4. At the end of the year, you finish paying off the loan and can access your money (including the interest earned!).

While this may seem the same as you depositing money into a savings account, Self Lender reports to all three credit bureaus every time you make a payment. As such, the transaction is considered an installment loan and shows that you are able to make timely payments.

This method of building credit is safe and responsible. There's no danger of overspending and then getting stuck with interest that you can't pay off. And at the end of a year, you'll have established credit AND a nice little savings fund.

CAUTION: Before applying for a credit builder loan, make sure you can make the monthly payments (and on time).

If you cannot, the late and default payments will be reported to the credit bureaus and damage your credit.

CO-SIGN A LOAN

Without credit, you'll need a co-signer to take out the loan with you. This is a person who agrees to pay back the loan if you default.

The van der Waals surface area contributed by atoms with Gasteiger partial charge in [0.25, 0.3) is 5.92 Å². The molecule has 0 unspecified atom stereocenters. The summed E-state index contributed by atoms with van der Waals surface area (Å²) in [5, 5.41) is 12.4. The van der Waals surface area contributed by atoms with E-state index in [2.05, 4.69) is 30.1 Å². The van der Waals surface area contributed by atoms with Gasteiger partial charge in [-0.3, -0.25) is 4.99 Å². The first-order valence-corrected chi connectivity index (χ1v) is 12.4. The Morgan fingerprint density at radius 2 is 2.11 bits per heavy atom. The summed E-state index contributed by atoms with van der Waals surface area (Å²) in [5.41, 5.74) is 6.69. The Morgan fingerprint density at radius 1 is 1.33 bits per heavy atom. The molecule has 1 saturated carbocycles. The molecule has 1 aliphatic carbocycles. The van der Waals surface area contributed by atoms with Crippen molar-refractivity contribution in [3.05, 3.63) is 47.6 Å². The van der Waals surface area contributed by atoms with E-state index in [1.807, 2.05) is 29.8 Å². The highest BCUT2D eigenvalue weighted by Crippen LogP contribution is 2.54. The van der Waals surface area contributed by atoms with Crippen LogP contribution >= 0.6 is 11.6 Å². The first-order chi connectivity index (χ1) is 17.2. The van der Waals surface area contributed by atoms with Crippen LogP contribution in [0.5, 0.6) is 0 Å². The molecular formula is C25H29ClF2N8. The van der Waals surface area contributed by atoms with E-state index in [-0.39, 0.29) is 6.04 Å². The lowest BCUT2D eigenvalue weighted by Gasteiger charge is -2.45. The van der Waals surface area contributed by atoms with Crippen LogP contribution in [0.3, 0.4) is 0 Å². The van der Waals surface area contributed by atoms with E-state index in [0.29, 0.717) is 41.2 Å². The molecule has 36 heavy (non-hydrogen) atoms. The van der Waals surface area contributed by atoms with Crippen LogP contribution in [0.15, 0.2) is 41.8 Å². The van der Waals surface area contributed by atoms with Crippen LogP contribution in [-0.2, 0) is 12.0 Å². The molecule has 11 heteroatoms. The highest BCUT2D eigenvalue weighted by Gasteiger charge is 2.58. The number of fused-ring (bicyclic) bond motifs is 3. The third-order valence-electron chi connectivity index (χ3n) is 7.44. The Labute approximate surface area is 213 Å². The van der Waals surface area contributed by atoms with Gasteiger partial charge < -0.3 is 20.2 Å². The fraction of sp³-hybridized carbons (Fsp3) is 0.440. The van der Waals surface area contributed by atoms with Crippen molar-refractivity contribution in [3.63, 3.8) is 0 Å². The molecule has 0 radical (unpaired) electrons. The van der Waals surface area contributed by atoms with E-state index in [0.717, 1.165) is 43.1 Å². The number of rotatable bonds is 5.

As long as you have a co-signer with good credit, you'll most likely get the loan with no problem.

But there's a catch: the co-signer becomes liable if you're late with your payments. This can hurt their credit. And if you default on the loan, the debt becomes their legal responsibility.

TIP: Don't take out a personal loan for the sole purpose of building credit.

Loans come with interest rates AND origination fees (the cost to process the loan). So you'll be paying extra even as you repay the loan. Only take this route if you actually need the loan, like when you're buying a car.

BOTTOM LINE

There are a lot of ways to build credit responsibly, whether it's through a secured credit card, credit builder loan, or with the help of someone you trust.

When establishing credit, remember to always make your payments on time and pay off the entire balance on your credit cards. Be patient and your credit will grow (or improve) over time.

Disclaimer: Opinions expressed here are author's alone. Please support CreditDonkey on our mission to help you make savvy decisions. Our free online service is made possible through financial relationships with some of the products and services mentioned on this site. We may receive compensation if you shop through links in our content.